Setting up an individual retirement account (IRA) is a wise move to prepare for retirement. An IRA gives you access to tax benefits for your retirement savings.
There are two types to choose from: a traditional IRA and a Roth IRA. Deciding which one to go with can be tricky, and there are pros and cons for each option.
The deciding factor that can tilt you towards either a traditional or Roth IRA is your tax rate.
There’s more incentive to select a traditional IRA if you’ll be in a lower tax bracket when you retire. Conversely, a high tax bracket later on in life encourages you to go with a Roth IRA.
It can be challenging to predict how high or low your tax rate will be in the future. You may need to work out the numbers with financial advisors or insurance agents that sell fixed annuities.
The case for traditional IRA
The main draw to this type is that it is tax-deductible right away. Contributions to an IRA account can be offset with the tax you need to pay for a given year. Aside from the relief that it gives you at the end of the year, there a few more benefits when choosing a traditional IRA.
Depending on your income level and overall financial situation, this can potentially enable you to set aside more money for retirement.
Unlike a Roth IRA, The requirements to qualify for the traditional type are less stringent. As long as you’re employed and earning income, you can contribute to a traditional IRA.
Additionally, you can avoid paying a good portion of tax when you’re in your high-earning years. Just make sure you’re still within prescribed income limits to take advantage of significant tax deductions for the year.
The case for Roth IRA
On the other hand, a Roth IRA may be the best option for you.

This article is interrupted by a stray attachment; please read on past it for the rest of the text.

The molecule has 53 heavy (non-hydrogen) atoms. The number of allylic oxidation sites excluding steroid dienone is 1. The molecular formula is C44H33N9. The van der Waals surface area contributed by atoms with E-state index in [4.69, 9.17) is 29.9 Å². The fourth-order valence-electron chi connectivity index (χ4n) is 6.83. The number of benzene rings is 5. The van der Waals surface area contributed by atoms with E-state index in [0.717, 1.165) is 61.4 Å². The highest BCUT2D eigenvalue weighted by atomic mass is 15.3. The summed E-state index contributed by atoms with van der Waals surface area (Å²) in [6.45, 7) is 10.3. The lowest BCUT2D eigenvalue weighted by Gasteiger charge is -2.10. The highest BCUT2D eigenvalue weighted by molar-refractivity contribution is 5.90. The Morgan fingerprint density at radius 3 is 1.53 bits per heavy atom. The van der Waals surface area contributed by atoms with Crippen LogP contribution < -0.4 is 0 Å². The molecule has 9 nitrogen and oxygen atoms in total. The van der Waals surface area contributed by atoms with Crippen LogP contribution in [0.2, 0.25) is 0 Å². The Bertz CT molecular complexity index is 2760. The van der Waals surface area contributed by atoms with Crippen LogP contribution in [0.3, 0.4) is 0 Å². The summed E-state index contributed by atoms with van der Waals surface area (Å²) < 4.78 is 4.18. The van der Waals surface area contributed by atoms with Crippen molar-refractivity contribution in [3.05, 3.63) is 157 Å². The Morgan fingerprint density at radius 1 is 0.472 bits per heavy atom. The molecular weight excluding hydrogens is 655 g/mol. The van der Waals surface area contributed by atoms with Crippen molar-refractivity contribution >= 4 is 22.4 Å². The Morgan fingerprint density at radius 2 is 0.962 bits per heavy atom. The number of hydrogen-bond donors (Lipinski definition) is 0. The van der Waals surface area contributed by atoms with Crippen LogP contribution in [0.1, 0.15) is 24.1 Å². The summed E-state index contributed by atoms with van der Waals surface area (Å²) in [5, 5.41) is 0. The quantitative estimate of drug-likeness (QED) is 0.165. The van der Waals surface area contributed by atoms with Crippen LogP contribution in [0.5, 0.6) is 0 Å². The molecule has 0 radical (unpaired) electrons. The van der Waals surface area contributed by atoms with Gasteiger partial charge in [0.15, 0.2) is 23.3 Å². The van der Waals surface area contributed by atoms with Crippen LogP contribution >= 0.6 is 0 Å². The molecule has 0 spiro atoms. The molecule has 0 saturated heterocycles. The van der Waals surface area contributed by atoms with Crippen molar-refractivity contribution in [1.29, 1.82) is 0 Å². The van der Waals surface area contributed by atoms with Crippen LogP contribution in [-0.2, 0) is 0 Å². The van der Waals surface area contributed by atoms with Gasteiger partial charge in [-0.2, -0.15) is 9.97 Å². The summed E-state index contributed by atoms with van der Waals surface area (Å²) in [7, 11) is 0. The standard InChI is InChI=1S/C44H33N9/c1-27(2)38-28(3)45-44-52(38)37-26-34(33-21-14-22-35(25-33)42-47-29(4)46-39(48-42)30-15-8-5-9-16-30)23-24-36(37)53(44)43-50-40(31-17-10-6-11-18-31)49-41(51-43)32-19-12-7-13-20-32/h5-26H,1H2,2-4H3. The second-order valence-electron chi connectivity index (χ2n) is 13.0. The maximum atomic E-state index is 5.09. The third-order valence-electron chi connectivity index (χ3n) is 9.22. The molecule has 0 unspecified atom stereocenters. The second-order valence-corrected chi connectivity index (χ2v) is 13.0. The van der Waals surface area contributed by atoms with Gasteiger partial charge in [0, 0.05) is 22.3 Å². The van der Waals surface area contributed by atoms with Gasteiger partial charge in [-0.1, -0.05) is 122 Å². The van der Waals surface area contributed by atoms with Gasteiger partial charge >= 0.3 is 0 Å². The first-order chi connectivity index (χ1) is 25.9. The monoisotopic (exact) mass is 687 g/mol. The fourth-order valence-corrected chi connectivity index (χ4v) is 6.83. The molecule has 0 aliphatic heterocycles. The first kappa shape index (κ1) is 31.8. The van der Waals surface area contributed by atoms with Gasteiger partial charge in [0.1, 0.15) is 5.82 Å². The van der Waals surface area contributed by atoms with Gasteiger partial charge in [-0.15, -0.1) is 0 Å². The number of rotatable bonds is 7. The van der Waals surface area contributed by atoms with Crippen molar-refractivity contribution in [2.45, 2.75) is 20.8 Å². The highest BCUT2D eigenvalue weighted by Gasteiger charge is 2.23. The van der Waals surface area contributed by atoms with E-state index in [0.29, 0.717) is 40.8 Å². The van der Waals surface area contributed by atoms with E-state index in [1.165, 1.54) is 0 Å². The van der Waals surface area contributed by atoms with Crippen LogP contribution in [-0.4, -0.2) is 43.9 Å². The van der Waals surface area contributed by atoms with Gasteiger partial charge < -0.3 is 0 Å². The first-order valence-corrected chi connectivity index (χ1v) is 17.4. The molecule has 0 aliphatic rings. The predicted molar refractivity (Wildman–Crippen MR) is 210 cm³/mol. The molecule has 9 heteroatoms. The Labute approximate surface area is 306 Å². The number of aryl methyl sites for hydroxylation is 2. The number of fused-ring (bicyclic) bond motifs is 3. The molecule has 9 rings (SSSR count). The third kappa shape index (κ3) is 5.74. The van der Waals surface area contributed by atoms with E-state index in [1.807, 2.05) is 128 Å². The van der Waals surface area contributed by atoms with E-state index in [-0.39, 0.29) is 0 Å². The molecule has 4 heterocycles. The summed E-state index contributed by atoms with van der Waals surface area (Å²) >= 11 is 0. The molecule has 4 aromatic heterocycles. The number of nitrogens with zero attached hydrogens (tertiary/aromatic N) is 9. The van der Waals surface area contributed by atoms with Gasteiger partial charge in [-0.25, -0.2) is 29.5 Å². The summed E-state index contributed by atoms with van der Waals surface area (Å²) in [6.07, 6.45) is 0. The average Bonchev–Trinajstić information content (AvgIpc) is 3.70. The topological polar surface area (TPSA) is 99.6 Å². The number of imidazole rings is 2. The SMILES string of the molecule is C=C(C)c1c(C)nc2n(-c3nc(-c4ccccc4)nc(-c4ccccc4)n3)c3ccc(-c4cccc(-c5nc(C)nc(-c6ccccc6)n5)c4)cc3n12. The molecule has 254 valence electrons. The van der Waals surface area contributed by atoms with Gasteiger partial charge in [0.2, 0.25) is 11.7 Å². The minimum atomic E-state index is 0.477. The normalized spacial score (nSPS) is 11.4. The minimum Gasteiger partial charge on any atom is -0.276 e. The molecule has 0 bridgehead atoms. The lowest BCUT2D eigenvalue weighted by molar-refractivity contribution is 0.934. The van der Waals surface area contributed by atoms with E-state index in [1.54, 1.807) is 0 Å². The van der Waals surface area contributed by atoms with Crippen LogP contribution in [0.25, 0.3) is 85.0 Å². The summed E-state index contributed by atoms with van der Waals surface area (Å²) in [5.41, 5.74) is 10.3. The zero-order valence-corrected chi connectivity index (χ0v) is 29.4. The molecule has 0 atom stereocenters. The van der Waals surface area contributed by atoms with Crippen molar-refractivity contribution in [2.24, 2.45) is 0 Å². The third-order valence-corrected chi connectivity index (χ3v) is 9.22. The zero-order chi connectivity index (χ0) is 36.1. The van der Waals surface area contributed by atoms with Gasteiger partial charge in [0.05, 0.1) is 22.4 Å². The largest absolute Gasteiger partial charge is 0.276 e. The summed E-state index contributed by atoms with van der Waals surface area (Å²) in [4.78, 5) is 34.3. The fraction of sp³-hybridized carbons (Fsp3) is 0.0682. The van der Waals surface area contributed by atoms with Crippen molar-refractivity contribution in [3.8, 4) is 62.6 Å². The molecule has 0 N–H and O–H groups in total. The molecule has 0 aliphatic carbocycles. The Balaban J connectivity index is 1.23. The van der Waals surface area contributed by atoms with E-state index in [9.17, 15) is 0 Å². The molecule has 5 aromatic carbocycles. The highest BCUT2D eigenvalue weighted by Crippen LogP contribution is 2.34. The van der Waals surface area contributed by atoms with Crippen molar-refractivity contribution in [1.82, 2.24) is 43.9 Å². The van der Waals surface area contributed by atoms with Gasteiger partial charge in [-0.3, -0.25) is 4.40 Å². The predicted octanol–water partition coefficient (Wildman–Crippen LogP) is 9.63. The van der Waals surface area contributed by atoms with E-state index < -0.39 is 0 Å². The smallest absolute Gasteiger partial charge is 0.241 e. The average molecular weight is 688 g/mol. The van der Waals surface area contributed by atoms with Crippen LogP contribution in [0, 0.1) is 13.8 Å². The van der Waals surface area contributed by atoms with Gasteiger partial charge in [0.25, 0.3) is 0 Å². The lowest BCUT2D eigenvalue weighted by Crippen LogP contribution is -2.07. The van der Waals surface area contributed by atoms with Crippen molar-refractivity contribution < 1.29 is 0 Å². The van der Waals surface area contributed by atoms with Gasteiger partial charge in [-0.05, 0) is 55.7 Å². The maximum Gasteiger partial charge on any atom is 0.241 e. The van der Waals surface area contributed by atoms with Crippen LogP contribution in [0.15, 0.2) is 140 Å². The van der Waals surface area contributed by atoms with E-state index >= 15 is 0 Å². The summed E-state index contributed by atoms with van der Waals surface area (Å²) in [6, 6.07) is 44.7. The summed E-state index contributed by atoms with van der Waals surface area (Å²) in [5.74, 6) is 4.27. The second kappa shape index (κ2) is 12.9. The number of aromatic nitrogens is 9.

This type is more lenient when it comes to early withdrawals, allowing you to withdraw some of your contributions without incurring penalties. Keep in mind that earnings are not subject to these flexible early withdrawal rules.
The Roth IRA also has no minimum distribution rules. This allows you to keep your savings in the account for as long as you need them to. On the other hand, a traditional IRA requires you to start taking minimum distribution amounts when you reach 72.
Lastly, you could potentially save more with a Roth if you’re not extremely shrewd with disposable income. While the traditional IRA gives you annual tax breaks, it may be tempting to spend the extra money elsewhere.
With a Roth IRA, there’s delayed gratification. You benefit from tax-free withdrawals during retirement. It incentivizes you to set aside money for the future and wait until the tax break kicks in when you retire.
There are multiple factors to consider when choosing between the two types of IRA.
If you qualify for both, you can invest in a traditional IRA and Roth IRA at the same time. However, the contribution limit is on a per-person basis. For 2019 and 2020, the total amount you can contribute per year for both accounts is $6,000 ($7,000 for persons who are 50 and above).
Weigh the pros and cons well and consult a financial advisor or expert before proceeding.